Even before that escalation, the agency had "encouraged" Facebook, Instagram, and Google to remove or restrict ads on the American Herald Tribune (AHT), an online journal that published critical opinion articles on U.S. policy toward Iran and the Middle East. Facebook promptly deleted AHT’s page, and Instagram went even further, eliminating the publication’s entire account. The FBI’s allegation that AHT was a "foreign" (implying Iranian or Russian) propaganda operation was quite disputable. Not only was the editor a Canadian, Anthony Hall, Professor Emeritus at University of Lethbridge in Alberta, Canada, but most writers contributing articles were Americans or other Westerners.
Worse, the agency’s overall rationale for suppressing targeted outlets was more than a little chilling. At a conference on election security on February 24, 2020, David K. Porter, Assistant Section Chief of the Foreign Influence Task Force, defined "malign foreign influence activity" as "actions by a foreign power to influence US policy, distort political sentiment and public discourse." That was not exactly a precise, substantive definition. Porter further described such unlawful foreign propaganda as measures "designed to undermine public confidence in the credibility of free and independent news media." Agents of influence who practice that technique, he said, seek to "push consumers to alternative news sources," where "it’s much easier to introduce false narratives" and thus "sow doubt and confusion about the true narratives by exploiting the media landscape to introduce conflicting story lines."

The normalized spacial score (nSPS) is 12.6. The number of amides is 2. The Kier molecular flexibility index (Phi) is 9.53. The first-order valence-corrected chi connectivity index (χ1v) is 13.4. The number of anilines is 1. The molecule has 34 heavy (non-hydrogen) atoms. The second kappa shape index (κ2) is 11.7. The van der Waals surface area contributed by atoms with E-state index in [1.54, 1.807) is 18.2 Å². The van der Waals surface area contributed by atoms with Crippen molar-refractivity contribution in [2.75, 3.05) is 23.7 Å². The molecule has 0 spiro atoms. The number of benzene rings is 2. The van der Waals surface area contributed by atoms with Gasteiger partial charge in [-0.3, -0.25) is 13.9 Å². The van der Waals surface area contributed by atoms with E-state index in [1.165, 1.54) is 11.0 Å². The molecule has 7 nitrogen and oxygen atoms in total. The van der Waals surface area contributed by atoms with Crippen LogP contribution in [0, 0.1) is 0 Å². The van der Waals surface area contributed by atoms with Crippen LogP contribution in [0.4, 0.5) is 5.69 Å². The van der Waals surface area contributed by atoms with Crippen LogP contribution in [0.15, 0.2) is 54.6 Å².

To say that such an attitude reflected bias in favor of conventional (and more likely to be pro-government, or at least less negative) sources and outlets would be an understatement. It suggested a disturbing official hostility toward any alternative media that questioned government motives or performance, especially in the arena of foreign affairs.
There was a similar troubling undertone in a February 2020 classified briefing that the intelligence agencies presented to Congress. The New York Times noted the assertion in that briefing that the Russian government was making "more creative use of Facebook and other social media. Rather than impersonating Americans as they did in 2016, Russian operatives are working to get Americans to repeat disinformation, the officials said." There was an unsubtle innuendo that Americans whose arguments in social media posts regarding a particular issue parallel those Moscow had adopted were being willing or unwilling agents of Russian propaganda. It’s a position that maligned the judgment or loyalty (or both) of such Americans.
Official expressions of neo-McCarthyism have a distinctly menacing quality about them, but it is even worse when the federal government uses its power to shut down media sites that it dislikes. We’re already witnessing the process move from websites that indisputably have connections to a foreign government, to those that the authorities merely allege to have such links, to the prospect of a similar crackdown on outlets whose views are similar to those of a foreign government. Powerful law enforcement and intelligence agencies are now waging war on entities that dare oppose Washington’s current foreign policy. In so doing, they also are waging war on the First Amendment.
Ted Galen Carpenter, a senior fellow in defense and foreign policy studies at the Cato Institute, is the author of 12 books and more than 900 articles on international affairs.